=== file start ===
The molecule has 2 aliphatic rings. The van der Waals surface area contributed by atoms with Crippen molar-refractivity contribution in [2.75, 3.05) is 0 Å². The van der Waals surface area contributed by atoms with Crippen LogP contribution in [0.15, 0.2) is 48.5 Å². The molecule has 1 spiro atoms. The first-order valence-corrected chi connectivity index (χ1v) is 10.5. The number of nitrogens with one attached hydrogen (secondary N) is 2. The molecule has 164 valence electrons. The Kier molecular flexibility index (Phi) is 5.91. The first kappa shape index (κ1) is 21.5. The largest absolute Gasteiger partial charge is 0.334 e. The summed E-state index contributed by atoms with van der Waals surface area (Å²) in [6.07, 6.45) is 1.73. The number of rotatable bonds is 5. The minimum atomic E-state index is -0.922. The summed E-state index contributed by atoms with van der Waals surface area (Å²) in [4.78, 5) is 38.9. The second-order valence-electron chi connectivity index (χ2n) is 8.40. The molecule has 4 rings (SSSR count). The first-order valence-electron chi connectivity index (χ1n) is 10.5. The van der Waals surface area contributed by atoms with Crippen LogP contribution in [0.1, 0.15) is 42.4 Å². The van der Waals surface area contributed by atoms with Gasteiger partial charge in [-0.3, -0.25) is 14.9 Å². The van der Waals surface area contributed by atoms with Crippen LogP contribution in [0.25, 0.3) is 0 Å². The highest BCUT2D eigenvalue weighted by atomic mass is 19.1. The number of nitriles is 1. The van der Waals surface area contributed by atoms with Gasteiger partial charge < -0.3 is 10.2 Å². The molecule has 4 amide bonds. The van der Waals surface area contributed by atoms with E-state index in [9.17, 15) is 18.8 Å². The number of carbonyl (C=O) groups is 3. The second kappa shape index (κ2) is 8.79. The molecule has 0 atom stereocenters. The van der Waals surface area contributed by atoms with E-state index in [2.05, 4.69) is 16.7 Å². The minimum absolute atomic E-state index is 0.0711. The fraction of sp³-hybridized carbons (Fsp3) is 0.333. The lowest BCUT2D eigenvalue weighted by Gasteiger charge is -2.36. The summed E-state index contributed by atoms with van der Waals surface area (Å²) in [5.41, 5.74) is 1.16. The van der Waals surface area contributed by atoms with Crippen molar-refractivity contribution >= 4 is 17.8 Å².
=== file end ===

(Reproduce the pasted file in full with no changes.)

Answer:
The molecule has 2 aliphatic rings. The van der Waals surface area contributed by atoms with Crippen molar-refractivity contribution in [2.75, 3.05) is 0 Å². The van der Waals surface area contributed by atoms with Crippen LogP contribution in [0.15, 0.2) is 48.5 Å². The molecule has 1 spiro atoms. The first-order valence-corrected chi connectivity index (χ1v) is 10.5. The number of nitrogens with one attached hydrogen (secondary N) is 2. The molecule has 164 valence electrons. The Kier molecular flexibility index (Phi) is 5.91. The first kappa shape index (κ1) is 21.5. The largest absolute Gasteiger partial charge is 0.334 e. The summed E-state index contributed by atoms with van der Waals surface area (Å²) in [6.07, 6.45) is 1.73. The number of rotatable bonds is 5. The minimum atomic E-state index is -0.922. The summed E-state index contributed by atoms with van der Waals surface area (Å²) in [4.78, 5) is 38.9. The second-order valence-electron chi connectivity index (χ2n) is 8.40. The molecule has 4 rings (SSSR count). The first-order valence-electron chi connectivity index (χ1n) is 10.5. The van der Waals surface area contributed by atoms with Crippen LogP contribution in [0.1, 0.15) is 42.4 Å². The van der Waals surface area contributed by atoms with Gasteiger partial charge in [-0.3, -0.25) is 14.9 Å². The van der Waals surface area contributed by atoms with Crippen LogP contribution in [0.25, 0.3) is 0 Å². The highest BCUT2D eigenvalue weighted by atomic mass is 19.1. The number of nitriles is 1. The van der Waals surface area contributed by atoms with Gasteiger partial charge < -0.3 is 10.2 Å². The molecule has 4 amide bonds. The van der Waals surface area contributed by atoms with E-state index in [9.17, 15) is 18.8 Å². The number of carbonyl (C=O) groups is 3. The second kappa shape index (κ2) is 8.79. The molecule has 0 atom stereocenters. The van der Waals surface area contributed by atoms with E-state index in [2.05, 4.69) is 16.7 Å². The minimum absolute atomic E-state index is 0.0711. The fraction of sp³-hybridized carbons (Fsp3) is 0.333. The lowest BCUT2D eigenvalue weighted by Gasteiger charge is -2.36. The summed E-state index contributed by atoms with van der Waals surface area (Å²) in [5.41, 5.74) is 1.16. The van der Waals surface area contributed by atoms with Crippen molar-refractivity contribution >= 4 is 17.8 Å².